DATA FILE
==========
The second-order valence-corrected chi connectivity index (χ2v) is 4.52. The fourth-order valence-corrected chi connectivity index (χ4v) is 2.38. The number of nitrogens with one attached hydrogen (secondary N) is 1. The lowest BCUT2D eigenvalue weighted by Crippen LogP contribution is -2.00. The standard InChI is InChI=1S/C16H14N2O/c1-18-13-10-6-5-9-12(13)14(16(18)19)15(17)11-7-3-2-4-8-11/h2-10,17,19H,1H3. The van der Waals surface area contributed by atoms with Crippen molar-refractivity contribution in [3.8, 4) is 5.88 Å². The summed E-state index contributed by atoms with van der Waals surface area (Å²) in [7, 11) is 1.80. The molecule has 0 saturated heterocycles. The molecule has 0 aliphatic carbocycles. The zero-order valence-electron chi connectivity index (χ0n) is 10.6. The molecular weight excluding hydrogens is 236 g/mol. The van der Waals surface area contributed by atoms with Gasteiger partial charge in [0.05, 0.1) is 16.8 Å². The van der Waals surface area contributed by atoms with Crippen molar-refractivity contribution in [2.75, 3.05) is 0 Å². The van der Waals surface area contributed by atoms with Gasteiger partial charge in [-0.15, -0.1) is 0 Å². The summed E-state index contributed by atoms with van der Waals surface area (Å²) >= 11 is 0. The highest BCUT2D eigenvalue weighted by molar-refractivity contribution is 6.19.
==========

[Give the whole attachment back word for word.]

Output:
The second-order valence-corrected chi connectivity index (χ2v) is 4.52. The fourth-order valence-corrected chi connectivity index (χ4v) is 2.38. The number of nitrogens with one attached hydrogen (secondary N) is 1. The lowest BCUT2D eigenvalue weighted by Crippen LogP contribution is -2.00. The standard InChI is InChI=1S/C16H14N2O/c1-18-13-10-6-5-9-12(13)14(16(18)19)15(17)11-7-3-2-4-8-11/h2-10,17,19H,1H3. The van der Waals surface area contributed by atoms with Crippen molar-refractivity contribution in [3.8, 4) is 5.88 Å². The summed E-state index contributed by atoms with van der Waals surface area (Å²) in [7, 11) is 1.80. The molecule has 0 saturated heterocycles. The molecule has 0 aliphatic carbocycles. The zero-order valence-electron chi connectivity index (χ0n) is 10.6. The molecular weight excluding hydrogens is 236 g/mol. The van der Waals surface area contributed by atoms with Gasteiger partial charge in [0.05, 0.1) is 16.8 Å². The van der Waals surface area contributed by atoms with Crippen molar-refractivity contribution in [2.75, 3.05) is 0 Å². The van der Waals surface area contributed by atoms with Gasteiger partial charge in [-0.15, -0.1) is 0 Å². The summed E-state index contributed by atoms with van der Waals surface area (Å²) >= 11 is 0. The highest BCUT2D eigenvalue weighted by molar-refractivity contribution is 6.19.